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Nor does Kristin mention that Windschuttle provided the introduction for the published version of the play. Nothing wakes the walking dead. Return to Book Page. Preview — David Williamson by Kristin Williamson. David Williamson is without question one of Australia's most significant and celebrated cultural figures. For over thirty years his plays have been the mirror to which many Australians have turned to see themselves reflected - from the early, coruscating sensations of Don's Party, The Club and The Removalists to the annual smash-hits like Emerald City, Travelling North and David Williamson is without question one of Australia's most significant and celebrated cultural figures.
For over thirty years his plays have been the mirror to which many Australians have turned to see themselves reflected - from the early, coruscating sensations of Don's Party, The Club and The Removalists to the annual smash-hits like Emerald City, Travelling North and Brilliant Lies, Williamson's plays have been the way we have known ourselves. And Williamson's life has been as engaged and interesting as his art.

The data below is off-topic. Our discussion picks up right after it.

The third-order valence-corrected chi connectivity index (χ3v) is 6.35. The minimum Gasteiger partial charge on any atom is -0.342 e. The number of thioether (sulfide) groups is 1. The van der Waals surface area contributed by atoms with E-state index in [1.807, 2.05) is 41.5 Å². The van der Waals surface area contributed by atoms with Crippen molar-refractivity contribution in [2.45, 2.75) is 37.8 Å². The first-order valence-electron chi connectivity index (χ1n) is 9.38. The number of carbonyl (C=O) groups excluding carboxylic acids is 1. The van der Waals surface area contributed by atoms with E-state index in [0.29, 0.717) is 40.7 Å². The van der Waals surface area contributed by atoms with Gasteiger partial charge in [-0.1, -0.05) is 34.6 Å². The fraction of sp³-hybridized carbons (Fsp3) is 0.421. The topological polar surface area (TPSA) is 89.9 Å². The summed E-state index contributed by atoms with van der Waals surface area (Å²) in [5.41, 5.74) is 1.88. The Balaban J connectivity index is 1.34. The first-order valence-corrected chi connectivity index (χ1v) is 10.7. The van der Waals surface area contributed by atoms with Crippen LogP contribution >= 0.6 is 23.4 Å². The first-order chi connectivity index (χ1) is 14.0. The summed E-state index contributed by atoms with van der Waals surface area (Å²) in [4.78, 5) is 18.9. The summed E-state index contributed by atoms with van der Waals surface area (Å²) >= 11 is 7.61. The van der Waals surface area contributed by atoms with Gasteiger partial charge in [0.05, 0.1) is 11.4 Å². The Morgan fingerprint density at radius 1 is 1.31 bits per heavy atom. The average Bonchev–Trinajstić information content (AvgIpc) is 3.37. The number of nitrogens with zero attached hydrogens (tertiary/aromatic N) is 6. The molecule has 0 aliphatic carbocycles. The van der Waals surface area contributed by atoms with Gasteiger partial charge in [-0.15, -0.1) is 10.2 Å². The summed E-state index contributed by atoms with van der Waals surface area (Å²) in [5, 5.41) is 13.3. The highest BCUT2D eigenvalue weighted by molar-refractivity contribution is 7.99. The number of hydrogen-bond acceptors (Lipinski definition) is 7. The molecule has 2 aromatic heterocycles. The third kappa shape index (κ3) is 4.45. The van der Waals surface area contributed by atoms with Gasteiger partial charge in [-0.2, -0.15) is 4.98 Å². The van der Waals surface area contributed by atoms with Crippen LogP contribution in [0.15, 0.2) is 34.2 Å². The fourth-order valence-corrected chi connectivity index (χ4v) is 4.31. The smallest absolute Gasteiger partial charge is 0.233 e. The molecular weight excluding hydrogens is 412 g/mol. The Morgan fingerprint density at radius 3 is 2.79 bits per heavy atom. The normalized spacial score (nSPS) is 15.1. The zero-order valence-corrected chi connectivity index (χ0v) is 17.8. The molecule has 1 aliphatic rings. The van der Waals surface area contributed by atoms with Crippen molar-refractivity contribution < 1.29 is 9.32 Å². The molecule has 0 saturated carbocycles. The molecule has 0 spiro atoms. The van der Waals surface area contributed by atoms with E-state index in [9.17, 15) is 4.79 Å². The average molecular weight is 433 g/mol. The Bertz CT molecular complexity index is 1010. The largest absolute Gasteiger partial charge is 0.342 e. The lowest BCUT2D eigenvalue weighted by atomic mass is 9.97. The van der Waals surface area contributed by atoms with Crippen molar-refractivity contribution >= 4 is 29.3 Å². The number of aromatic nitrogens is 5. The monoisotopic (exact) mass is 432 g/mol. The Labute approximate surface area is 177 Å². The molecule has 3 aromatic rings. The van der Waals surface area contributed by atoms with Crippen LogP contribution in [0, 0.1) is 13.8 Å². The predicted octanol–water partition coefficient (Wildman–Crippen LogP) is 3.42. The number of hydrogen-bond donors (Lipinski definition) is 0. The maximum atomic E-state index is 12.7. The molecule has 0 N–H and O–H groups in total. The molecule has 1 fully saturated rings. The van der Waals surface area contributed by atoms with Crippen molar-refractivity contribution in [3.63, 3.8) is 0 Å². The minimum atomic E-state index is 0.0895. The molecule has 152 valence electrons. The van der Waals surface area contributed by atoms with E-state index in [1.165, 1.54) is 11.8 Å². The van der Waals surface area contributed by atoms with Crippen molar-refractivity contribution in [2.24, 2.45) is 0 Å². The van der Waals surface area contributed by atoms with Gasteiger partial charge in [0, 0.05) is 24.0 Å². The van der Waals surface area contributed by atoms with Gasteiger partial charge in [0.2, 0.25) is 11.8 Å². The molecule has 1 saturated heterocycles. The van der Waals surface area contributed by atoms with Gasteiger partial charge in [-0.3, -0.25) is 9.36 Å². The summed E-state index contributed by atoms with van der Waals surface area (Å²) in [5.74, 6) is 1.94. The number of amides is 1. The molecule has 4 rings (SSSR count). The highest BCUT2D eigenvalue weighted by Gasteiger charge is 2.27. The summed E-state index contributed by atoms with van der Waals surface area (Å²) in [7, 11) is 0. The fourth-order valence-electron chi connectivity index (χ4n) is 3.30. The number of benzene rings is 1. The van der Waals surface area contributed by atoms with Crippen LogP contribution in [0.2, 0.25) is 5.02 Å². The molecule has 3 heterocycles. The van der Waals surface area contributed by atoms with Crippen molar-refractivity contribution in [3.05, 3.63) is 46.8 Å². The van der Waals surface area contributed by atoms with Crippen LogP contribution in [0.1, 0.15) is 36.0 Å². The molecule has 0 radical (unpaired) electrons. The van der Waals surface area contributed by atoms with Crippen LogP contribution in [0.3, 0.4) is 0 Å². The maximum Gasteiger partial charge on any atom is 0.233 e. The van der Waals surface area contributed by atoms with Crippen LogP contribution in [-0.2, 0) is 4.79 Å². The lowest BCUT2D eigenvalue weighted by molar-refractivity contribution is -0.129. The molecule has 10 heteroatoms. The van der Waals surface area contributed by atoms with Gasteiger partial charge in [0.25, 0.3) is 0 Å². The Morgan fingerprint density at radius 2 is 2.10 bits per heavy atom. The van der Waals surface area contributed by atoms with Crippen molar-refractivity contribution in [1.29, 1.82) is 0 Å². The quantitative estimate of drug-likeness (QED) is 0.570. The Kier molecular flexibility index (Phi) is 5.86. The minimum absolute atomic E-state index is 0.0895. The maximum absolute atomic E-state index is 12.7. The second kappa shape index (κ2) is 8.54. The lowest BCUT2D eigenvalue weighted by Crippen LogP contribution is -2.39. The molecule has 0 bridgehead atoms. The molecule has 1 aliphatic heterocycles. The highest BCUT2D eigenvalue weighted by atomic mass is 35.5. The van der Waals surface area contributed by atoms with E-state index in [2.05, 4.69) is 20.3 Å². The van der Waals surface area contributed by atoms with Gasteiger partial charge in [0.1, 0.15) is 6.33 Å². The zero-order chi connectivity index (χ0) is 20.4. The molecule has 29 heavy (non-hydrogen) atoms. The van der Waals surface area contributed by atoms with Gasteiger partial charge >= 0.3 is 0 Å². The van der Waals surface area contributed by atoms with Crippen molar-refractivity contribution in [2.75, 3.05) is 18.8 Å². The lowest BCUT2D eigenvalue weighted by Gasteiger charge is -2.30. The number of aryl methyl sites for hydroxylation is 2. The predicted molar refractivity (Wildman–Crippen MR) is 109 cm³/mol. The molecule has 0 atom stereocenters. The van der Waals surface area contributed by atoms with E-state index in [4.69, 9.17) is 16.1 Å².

For thirty-five years, Williamson has been at the white-hot welding point of art and politics - friend of most of the significant artistic and political figures of his generation: Peter Carey, Jack Hibberd, Gough Whitlam, Bruce Beresford, Clifton Pugh, Paul Keating. Through his plays and his articles, Williamson's views have characterised and galvanised generations of Australians.
He has been, above all, passionate. Who better to invite us into that life than the woman with whom he has shared it, his wife Kristin? Kristin takes us behind the scenes - into the study, the dining room, the rehearsal room - to give us the ultimate portrait of the man whose plays have so defined his times and his country. Get A Copy. Hardcover , pages. More Details Other Editions 2. Friend Reviews. To see what your friends thought of this book, please sign up. To ask other readers questions about David Williamson , please sign up. Lists with This Book.